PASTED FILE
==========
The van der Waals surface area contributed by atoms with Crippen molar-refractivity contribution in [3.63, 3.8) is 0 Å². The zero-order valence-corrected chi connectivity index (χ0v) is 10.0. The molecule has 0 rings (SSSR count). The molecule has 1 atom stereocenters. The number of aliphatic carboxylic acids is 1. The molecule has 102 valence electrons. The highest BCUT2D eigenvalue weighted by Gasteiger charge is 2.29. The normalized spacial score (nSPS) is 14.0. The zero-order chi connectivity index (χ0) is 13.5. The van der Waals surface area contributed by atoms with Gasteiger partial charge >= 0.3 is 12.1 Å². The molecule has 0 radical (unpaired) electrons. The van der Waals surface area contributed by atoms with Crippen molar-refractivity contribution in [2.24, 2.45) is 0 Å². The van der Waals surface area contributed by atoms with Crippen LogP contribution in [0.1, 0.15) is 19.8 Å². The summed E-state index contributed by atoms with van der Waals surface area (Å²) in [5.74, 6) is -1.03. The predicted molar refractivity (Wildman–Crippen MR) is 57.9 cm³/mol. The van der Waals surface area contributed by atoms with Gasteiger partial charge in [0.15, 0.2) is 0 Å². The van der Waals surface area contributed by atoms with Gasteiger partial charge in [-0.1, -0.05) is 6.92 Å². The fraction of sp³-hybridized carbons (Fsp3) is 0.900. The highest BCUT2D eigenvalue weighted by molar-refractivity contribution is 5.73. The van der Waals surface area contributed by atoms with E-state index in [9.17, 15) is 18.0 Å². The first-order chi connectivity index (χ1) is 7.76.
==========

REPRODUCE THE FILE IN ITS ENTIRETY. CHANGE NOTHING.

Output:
The van der Waals surface area contributed by atoms with Crippen molar-refractivity contribution in [3.63, 3.8) is 0 Å². The zero-order valence-corrected chi connectivity index (χ0v) is 10.0. The molecule has 0 rings (SSSR count). The molecule has 1 atom stereocenters. The number of aliphatic carboxylic acids is 1. The molecule has 102 valence electrons. The highest BCUT2D eigenvalue weighted by Gasteiger charge is 2.29. The normalized spacial score (nSPS) is 14.0. The zero-order chi connectivity index (χ0) is 13.5. The van der Waals surface area contributed by atoms with Gasteiger partial charge >= 0.3 is 12.1 Å². The molecule has 0 radical (unpaired) electrons. The van der Waals surface area contributed by atoms with Crippen molar-refractivity contribution in [2.24, 2.45) is 0 Å². The van der Waals surface area contributed by atoms with Crippen LogP contribution in [0.1, 0.15) is 19.8 Å². The summed E-state index contributed by atoms with van der Waals surface area (Å²) in [5.74, 6) is -1.03. The predicted molar refractivity (Wildman–Crippen MR) is 57.9 cm³/mol. The van der Waals surface area contributed by atoms with Gasteiger partial charge in [0.15, 0.2) is 0 Å². The van der Waals surface area contributed by atoms with Gasteiger partial charge in [-0.1, -0.05) is 6.92 Å². The fraction of sp³-hybridized carbons (Fsp3) is 0.900. The highest BCUT2D eigenvalue weighted by molar-refractivity contribution is 5.73. The van der Waals surface area contributed by atoms with E-state index in [9.17, 15) is 18.0 Å². The first-order chi connectivity index (χ1) is 7.76.